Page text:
Update on wildfires across Idaho and the West

August 24, 2013 


Six of the 10 blazes ignited in the grasslands of southwestern Idaho from thunderstorms that struck the area Thursday evening have been contained by Bureau of Land Management crews.

The Chance Fire in the Owyhee River Wilderness burned 300 acres before it was contained Friday. Crews remain at the scene to mop up.

The Rough Fire south of Juniper Mountain, the Potter Fire farther south, and the Jump Fire, about 5 miles south of Jump Creek Recreation Area, burned a total of 55 acres.

The Juni Fire 32 miles south of Jordan Valley, Ore., held at 2,226 acres and is now 80 percent contained, up from 40 percent a day earlier.


This fire in the Boise National Forest has burned 12,787 acres of timber, including subalpine fir, Douglas fir and pine.

“The main emphasis is the community of Atlanta,” fire spokesman Glenn Bell.

The fire, which began Aug. 17 of undetermined origin, has burned within a mile north of Atlanta, Bell said. Work has focused on improving and widening the fire line to protect the unincorporated town in Elmore County, which is under a mandatory evacuation.

A lightning storm that passed through early Friday did not appear to start any new fires, Bell said.


Thirteen residences remain evacuated around Lolo Creek, ahead of this fire, which has burned 1,000 acres southwest of Weippe.

The fire has burned timber and a grass understory and is considered just 10 percent contained. The blaze ignited Aug. 18 from a lightning strike.


Ignited early Thursday along Idaho 12, about 13 miles east of Kooskia in Idaho County, the Ought-7 Fire has burned 300 acres. A total of 65 firefighters from the U.S. Forest Service, the Nez Perce tribe, Kooskia Rural Fire District, the Ridgerunner Rural Fire District and the Kamiah Rural Fire District are assisting the Idaho Department of Lands.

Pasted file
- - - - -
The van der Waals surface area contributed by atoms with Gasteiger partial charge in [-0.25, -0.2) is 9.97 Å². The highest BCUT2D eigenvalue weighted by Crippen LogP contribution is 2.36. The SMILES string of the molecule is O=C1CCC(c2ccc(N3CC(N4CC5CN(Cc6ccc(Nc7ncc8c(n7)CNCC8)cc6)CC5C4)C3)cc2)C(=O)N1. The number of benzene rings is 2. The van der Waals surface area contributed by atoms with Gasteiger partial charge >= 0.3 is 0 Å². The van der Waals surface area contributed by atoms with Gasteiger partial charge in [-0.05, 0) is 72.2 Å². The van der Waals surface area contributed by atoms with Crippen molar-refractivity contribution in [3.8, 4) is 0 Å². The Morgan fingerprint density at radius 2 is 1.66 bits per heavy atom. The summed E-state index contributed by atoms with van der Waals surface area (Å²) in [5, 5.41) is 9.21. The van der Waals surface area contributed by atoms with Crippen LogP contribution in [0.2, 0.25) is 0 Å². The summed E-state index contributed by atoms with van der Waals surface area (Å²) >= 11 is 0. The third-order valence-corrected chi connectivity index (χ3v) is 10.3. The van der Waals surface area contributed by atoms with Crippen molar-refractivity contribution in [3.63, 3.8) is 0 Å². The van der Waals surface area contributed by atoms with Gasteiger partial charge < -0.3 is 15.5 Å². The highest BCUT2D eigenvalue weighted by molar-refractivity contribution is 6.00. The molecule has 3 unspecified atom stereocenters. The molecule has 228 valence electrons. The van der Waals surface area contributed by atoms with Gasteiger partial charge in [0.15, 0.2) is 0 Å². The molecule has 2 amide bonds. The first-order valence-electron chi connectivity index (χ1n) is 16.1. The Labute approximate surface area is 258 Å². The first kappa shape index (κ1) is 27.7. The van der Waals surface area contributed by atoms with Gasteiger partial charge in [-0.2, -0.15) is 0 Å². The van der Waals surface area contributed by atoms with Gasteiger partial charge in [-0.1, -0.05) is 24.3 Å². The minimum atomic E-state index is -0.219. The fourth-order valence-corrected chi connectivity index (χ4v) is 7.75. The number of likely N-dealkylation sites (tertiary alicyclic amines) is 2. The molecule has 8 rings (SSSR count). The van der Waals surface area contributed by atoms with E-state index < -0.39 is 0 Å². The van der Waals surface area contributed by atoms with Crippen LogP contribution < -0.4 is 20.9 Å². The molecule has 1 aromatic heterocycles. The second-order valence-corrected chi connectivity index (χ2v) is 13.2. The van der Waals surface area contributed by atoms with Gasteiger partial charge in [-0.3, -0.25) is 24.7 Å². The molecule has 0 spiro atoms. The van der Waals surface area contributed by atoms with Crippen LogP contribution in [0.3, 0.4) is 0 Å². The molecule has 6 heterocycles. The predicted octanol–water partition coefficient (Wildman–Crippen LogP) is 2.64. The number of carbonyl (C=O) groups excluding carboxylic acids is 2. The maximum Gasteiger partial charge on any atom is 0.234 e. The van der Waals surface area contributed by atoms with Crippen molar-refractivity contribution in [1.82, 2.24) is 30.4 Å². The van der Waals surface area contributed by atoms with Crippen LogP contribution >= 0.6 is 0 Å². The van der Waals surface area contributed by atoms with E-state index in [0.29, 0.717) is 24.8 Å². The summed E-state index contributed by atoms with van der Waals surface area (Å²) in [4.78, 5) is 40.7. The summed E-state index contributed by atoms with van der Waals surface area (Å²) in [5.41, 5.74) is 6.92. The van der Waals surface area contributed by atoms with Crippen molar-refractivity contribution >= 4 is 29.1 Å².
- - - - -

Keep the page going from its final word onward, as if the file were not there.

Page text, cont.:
The cause is under investigation.


A giant wildfire raging out of control spread into Yosemite National Park on Friday as authorities urged more evacuations in nearby communities.

Late Friday, California Gov. Jerry Brown declared a state of emergency for San Francisco, which is 150 miles away but has power stations in the fire area, so its utilities are threatened.

The fire hit the park at the height of summer season, as officials geared up for a busy Labor Day weekend. It has closed some backcountry hiking but was not threatening the Yosemite Valley region, one of California's most popular tourist destinations.

The spectacular valley carved by glaciers offers visitors such iconic sights as the Half Dome and El Capitan rock formations and Yosemite falls.

The weeklong blaze has spread to more than 165 square miles and is only 2 percent contained. It continued to grow in several directions, although “most of the fire activity is pushing to the east right into Yosemite,” said Daniel Berlant, spokesman for the California Department of Forestry and Fire Protection.

Smoke blowing into the state of Nevada forced officials in several counties to cancel outdoor school activities and issue health advisories, especially for people with respiratory problems.


Five wildfires are burning in the national park, but not nearly as vigorously since portions of the park in northwest Wyoming got half an inch or more of rain Wednesday.

Statesman staff and wire services

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